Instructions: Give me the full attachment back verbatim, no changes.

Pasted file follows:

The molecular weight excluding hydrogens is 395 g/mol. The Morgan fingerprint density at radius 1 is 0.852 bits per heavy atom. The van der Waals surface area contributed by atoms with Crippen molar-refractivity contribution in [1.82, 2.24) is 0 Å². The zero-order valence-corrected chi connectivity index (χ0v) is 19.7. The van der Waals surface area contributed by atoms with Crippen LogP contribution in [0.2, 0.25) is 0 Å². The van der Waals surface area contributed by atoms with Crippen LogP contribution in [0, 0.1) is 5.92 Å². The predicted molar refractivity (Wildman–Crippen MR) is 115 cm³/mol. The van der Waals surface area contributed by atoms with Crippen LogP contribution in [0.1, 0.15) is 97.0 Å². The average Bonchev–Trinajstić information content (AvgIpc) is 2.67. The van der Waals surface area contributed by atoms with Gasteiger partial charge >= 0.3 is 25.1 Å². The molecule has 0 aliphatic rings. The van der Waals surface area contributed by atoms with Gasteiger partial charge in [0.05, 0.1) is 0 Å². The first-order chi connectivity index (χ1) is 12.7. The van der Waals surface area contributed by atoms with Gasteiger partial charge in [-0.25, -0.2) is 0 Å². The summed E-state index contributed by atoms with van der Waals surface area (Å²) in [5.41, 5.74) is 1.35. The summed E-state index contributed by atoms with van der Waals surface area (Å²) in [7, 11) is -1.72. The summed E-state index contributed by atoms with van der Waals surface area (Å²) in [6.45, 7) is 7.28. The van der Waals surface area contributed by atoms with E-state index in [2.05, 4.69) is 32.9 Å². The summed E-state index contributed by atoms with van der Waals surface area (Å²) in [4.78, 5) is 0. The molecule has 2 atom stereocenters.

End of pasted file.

The molecular weight excluding hydrogens is 395 g/mol. The Morgan fingerprint density at radius 1 is 0.852 bits per heavy atom. The van der Waals surface area contributed by atoms with Crippen molar-refractivity contribution in [1.82, 2.24) is 0 Å². The zero-order valence-corrected chi connectivity index (χ0v) is 19.7. The van der Waals surface area contributed by atoms with Crippen LogP contribution in [0.2, 0.25) is 0 Å². The van der Waals surface area contributed by atoms with Crippen LogP contribution in [0, 0.1) is 5.92 Å². The predicted molar refractivity (Wildman–Crippen MR) is 115 cm³/mol. The van der Waals surface area contributed by atoms with Crippen LogP contribution in [0.1, 0.15) is 97.0 Å². The average Bonchev–Trinajstić information content (AvgIpc) is 2.67. The van der Waals surface area contributed by atoms with Gasteiger partial charge >= 0.3 is 25.1 Å². The molecule has 0 aliphatic rings. The van der Waals surface area contributed by atoms with Gasteiger partial charge in [0.05, 0.1) is 0 Å². The first-order chi connectivity index (χ1) is 12.7. The van der Waals surface area contributed by atoms with Gasteiger partial charge in [-0.25, -0.2) is 0 Å². The summed E-state index contributed by atoms with van der Waals surface area (Å²) in [5.41, 5.74) is 1.35. The summed E-state index contributed by atoms with van der Waals surface area (Å²) in [7, 11) is -1.72. The summed E-state index contributed by atoms with van der Waals surface area (Å²) in [6.45, 7) is 7.28. The van der Waals surface area contributed by atoms with E-state index in [2.05, 4.69) is 32.9 Å². The summed E-state index contributed by atoms with van der Waals surface area (Å²) in [4.78, 5) is 0. The molecule has 2 atom stereocenters.